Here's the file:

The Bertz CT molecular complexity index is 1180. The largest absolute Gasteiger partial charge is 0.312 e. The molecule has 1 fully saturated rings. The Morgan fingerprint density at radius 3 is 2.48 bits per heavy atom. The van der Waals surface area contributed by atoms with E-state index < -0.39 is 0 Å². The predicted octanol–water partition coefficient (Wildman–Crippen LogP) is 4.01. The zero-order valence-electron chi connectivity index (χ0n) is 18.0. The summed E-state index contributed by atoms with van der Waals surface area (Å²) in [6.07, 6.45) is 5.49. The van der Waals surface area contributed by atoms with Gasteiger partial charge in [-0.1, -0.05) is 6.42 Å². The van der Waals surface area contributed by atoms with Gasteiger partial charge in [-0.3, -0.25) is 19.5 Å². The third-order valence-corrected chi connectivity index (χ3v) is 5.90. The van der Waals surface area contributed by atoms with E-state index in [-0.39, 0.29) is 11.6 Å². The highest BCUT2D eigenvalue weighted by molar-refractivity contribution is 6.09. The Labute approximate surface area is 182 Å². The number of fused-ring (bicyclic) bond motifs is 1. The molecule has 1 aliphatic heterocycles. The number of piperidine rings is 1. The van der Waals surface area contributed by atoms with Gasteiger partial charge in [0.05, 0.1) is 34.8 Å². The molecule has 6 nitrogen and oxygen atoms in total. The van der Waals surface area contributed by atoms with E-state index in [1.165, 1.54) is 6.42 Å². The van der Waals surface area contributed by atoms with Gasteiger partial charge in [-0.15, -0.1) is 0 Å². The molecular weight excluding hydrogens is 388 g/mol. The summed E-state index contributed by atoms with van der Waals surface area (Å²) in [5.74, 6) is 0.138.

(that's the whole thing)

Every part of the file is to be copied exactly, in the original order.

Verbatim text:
The Bertz CT molecular complexity index is 1180. The largest absolute Gasteiger partial charge is 0.312 e. The molecule has 1 fully saturated rings. The Morgan fingerprint density at radius 3 is 2.48 bits per heavy atom. The van der Waals surface area contributed by atoms with E-state index < -0.39 is 0 Å². The predicted octanol–water partition coefficient (Wildman–Crippen LogP) is 4.01. The zero-order valence-electron chi connectivity index (χ0n) is 18.0. The summed E-state index contributed by atoms with van der Waals surface area (Å²) in [6.07, 6.45) is 5.49. The van der Waals surface area contributed by atoms with Gasteiger partial charge in [-0.1, -0.05) is 6.42 Å². The van der Waals surface area contributed by atoms with Gasteiger partial charge in [-0.3, -0.25) is 19.5 Å². The third-order valence-corrected chi connectivity index (χ3v) is 5.90. The van der Waals surface area contributed by atoms with E-state index in [-0.39, 0.29) is 11.6 Å². The highest BCUT2D eigenvalue weighted by molar-refractivity contribution is 6.09. The Labute approximate surface area is 182 Å². The number of fused-ring (bicyclic) bond motifs is 1. The molecule has 1 aliphatic heterocycles. The number of piperidine rings is 1. The van der Waals surface area contributed by atoms with Gasteiger partial charge in [0.05, 0.1) is 34.8 Å². The molecule has 6 nitrogen and oxygen atoms in total. The van der Waals surface area contributed by atoms with E-state index in [1.165, 1.54) is 6.42 Å². The van der Waals surface area contributed by atoms with Gasteiger partial charge in [-0.15, -0.1) is 0 Å². The molecular weight excluding hydrogens is 388 g/mol. The summed E-state index contributed by atoms with van der Waals surface area (Å²) in [5.74, 6) is 0.138.